Whatever It Is, I’m Against It

Culture, Economy, Education, Media, The Life of the Mind, Uncategorized

Mark Twain, like an twitter journalist claiming their child wondered how we could entrust the nuclear codes to a man who doesn’t understand the Triad, attributed to Benjamin Disraeli the now-famous saying: “There are three kinds of lies: lies, damned lies, and statistics.” But I tend to take a less charitable view of the misapplication of statistical evidence in the pursuit of Trend Journalism. I am in the Harry G. Frankfurt school on this; I consider it less a lie than a more pernicious type of bullshit. The liar uses untruth intentionally and instrumentally, but she recognizes the difference between the lie and the truth—in fact, a precise appreciation of truth is necessary for a good lie. But the bullshitter makes no categorical distinction; the bullshitter collapses the categories. The bullshitter is a sort of sub-Nietzschian superman, beyond truth or fiction.

So we find in this recent Times piece, where a few grumbling, mostly older male alumni of certain exceedingly selective and prestigious undergraduate institutions have told our reporter that they will no longer give generously to their alma maters where, as I’m sure you can already imagine, they are shocked and horrified by a benighted culture of political correctness.

Students are too wrapped up in racial and identity politics. They are allowed to take too many frivolous courses. They have repudiated the heroes and traditions of the past by judging them by today’s standards rather than in the context of their times. Fraternities are being unfairly maligned, and men are being demonized by sexual assault investigations. And university administrations have been too meek in addressing protesters whose messages have seemed to fly in the face of free speech.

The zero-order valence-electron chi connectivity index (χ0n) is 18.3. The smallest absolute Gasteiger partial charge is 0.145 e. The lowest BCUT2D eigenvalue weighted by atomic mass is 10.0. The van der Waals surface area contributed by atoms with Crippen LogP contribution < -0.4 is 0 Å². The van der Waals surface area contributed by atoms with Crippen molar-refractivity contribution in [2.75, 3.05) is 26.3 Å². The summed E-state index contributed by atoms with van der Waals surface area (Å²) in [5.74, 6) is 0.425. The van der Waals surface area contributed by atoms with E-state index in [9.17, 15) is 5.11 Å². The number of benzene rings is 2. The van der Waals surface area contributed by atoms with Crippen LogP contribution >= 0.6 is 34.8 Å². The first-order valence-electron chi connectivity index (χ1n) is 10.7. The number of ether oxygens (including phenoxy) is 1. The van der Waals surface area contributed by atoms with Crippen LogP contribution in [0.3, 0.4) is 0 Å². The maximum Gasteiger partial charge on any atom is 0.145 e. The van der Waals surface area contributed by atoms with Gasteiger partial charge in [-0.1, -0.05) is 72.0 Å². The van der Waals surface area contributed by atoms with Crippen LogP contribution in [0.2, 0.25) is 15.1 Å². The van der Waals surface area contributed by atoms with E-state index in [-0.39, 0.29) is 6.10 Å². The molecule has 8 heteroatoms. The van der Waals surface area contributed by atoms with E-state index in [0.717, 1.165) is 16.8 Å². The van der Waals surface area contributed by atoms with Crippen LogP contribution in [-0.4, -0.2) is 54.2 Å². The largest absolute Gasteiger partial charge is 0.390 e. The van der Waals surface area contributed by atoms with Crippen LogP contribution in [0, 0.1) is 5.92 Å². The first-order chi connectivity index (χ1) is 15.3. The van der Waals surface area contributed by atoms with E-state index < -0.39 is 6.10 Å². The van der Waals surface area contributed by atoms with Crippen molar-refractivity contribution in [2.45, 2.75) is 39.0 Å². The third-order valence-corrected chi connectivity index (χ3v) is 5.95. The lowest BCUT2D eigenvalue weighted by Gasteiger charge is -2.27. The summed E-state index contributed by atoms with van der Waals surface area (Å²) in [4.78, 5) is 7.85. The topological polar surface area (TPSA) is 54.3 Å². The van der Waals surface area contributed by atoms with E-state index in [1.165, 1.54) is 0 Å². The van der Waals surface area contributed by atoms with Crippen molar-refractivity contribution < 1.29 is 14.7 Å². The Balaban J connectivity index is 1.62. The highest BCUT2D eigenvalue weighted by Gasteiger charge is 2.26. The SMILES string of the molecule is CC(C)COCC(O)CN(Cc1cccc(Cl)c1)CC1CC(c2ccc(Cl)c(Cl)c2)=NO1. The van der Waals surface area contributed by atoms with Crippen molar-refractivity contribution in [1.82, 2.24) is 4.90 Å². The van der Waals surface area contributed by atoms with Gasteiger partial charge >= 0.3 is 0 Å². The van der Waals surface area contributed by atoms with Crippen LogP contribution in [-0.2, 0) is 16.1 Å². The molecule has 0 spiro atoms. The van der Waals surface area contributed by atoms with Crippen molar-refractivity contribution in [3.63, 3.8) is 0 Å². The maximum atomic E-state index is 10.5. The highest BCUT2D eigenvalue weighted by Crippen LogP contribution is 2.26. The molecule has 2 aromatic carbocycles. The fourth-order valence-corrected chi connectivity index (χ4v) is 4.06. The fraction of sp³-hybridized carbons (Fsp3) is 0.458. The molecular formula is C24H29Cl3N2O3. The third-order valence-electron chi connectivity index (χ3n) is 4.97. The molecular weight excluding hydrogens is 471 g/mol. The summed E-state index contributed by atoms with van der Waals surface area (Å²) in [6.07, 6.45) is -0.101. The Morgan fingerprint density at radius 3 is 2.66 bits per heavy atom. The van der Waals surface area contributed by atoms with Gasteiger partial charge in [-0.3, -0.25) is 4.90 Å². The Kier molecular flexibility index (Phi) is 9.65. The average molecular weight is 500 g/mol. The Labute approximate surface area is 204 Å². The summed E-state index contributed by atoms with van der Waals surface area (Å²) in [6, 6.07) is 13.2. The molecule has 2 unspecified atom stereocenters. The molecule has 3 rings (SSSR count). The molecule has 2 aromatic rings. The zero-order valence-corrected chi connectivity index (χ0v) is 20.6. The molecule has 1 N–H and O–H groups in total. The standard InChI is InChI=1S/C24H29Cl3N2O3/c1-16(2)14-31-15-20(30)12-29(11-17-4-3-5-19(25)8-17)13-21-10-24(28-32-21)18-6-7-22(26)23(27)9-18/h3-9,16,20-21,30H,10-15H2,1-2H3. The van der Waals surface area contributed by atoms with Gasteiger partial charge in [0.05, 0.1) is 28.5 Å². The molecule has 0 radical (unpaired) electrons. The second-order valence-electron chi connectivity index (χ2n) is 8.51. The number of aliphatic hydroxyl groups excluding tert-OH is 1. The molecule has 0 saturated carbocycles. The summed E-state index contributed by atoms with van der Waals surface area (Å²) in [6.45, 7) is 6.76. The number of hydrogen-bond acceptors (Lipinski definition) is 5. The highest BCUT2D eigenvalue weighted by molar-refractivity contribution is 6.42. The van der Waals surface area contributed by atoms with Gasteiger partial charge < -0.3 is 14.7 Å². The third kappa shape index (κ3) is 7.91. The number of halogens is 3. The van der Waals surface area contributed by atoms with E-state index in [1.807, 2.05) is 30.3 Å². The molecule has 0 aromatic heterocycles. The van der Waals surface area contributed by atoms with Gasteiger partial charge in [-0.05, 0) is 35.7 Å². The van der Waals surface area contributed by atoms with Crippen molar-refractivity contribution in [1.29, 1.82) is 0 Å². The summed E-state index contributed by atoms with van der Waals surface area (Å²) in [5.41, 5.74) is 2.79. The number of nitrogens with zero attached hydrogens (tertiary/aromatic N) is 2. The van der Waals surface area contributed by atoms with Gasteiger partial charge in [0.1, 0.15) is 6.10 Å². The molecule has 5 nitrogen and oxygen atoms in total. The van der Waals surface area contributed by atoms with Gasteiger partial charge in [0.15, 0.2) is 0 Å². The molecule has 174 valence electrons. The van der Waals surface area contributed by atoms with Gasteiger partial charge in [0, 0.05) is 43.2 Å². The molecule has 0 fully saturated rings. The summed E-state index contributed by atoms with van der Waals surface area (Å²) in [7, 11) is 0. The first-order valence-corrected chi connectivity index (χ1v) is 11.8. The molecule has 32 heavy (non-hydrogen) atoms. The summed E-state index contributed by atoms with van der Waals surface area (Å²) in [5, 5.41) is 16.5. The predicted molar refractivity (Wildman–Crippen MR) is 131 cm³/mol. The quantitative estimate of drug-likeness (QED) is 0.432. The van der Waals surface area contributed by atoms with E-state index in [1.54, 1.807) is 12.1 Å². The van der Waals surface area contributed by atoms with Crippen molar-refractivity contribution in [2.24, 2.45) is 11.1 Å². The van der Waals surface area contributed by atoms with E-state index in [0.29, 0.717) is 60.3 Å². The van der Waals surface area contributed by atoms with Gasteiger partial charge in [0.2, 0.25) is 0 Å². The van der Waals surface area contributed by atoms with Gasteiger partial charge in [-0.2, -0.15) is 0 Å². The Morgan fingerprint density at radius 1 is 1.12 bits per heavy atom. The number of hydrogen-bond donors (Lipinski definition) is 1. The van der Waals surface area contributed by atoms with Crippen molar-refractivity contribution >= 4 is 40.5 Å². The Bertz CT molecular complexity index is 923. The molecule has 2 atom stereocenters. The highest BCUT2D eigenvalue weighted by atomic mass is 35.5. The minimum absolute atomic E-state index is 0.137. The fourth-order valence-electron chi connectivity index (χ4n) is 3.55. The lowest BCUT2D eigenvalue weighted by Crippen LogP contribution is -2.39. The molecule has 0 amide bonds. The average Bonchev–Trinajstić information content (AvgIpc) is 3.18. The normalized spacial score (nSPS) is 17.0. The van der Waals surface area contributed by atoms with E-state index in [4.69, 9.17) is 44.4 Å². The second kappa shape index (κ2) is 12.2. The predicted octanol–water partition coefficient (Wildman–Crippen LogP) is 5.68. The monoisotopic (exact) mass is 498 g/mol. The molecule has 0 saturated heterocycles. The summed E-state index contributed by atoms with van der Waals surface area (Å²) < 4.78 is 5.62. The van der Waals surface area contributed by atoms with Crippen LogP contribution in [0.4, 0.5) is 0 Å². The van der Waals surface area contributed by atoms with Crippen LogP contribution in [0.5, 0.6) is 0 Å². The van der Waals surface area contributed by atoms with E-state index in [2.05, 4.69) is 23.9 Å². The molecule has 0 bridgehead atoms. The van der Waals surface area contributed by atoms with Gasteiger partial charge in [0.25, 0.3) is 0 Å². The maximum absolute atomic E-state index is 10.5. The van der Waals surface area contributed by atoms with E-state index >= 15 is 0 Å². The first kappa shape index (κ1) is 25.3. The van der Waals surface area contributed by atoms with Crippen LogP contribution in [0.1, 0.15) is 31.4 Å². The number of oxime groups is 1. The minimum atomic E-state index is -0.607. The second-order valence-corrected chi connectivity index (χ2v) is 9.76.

College protest is as old as college, and whatever you think of the apparently extreme sensitivities of today’s students—I tend to be amused rather than threatened—by and large, it’s salutary for students to flex their new political muscles over topics that, while silly to us old folk, are deeply meaningful to them. Student housing, campus dining, the content and delivery of course material—these are at least as important, as fundamentally life-altering, to a third-year undergrad than, say, the carried interest tax exemption to a hedge fund manager. Speaking of which:

“I don’t think anything has damaged Yale’s brand quite like that,” said [Scott C.] Johnston, a founder of an internet start-up and a former hedge fund manager. “This is not your daddy’s liberalism.”

The that that Mr. Johnson is referring to here is the much-publicized and briefly infamous “Yale student who was videotaped screaming at a professor, Nicholas Christakis, that he had failed ‘to create a place of comfort and home’ for students in his capacity as the head of a residential college.” But I’m more interested in Your Daddy’s Liberalism. Mr. Johnson “graduated from Yale in 1982,” placing his birth date at roughly 1960, meaning that the Daddy Liberalism these-kids-today have viciously traduced with their signs and chants is no more or less than the precise political values of one Mr. Scott C. Johnson himself. What did we used to say at my prestigious, selective, not-at-all-representative-of-the-vast-majority-of-institutions-of-higher-learning institution of higher learning? The personal is the political? Huh.

Having discovered a small band of wandering anecdotes, the reporter must fence them in with empirical evidence, and this is where the 1-year variations in annual giving and participation are carefully deployed to suggest struggles where none really exist.

At Princeton, where protesters unsuccessfully demanded the removal of Woodrow Wilson’s name from university buildings and programs, undergraduate alumni donations dropped 6.6 percent from a record high the year before, and participation dropped 1.9 percentage points, according to the university’s website. A Princeton spokesman, John Cramer, said there was no evidence the drop was connected to campus protests.

So. A one-time drop from a “record high” with no prior period information to contextualize the multi-year and multi-decade trends is correlated by implication with a campus protest to which in the same paragraph we are told that there is no evidence of a connection. Oh by the way, in 2015, Princeton’s overall endowment earned 12.7% or $1.7 billion dollars, to reach an overall value of $22.7 billion. Yale, Mr. Johnson’s struggling little scrapper, runs what may be the world’s most successful venture capital fund and has an overall endowment of $25.57 billion.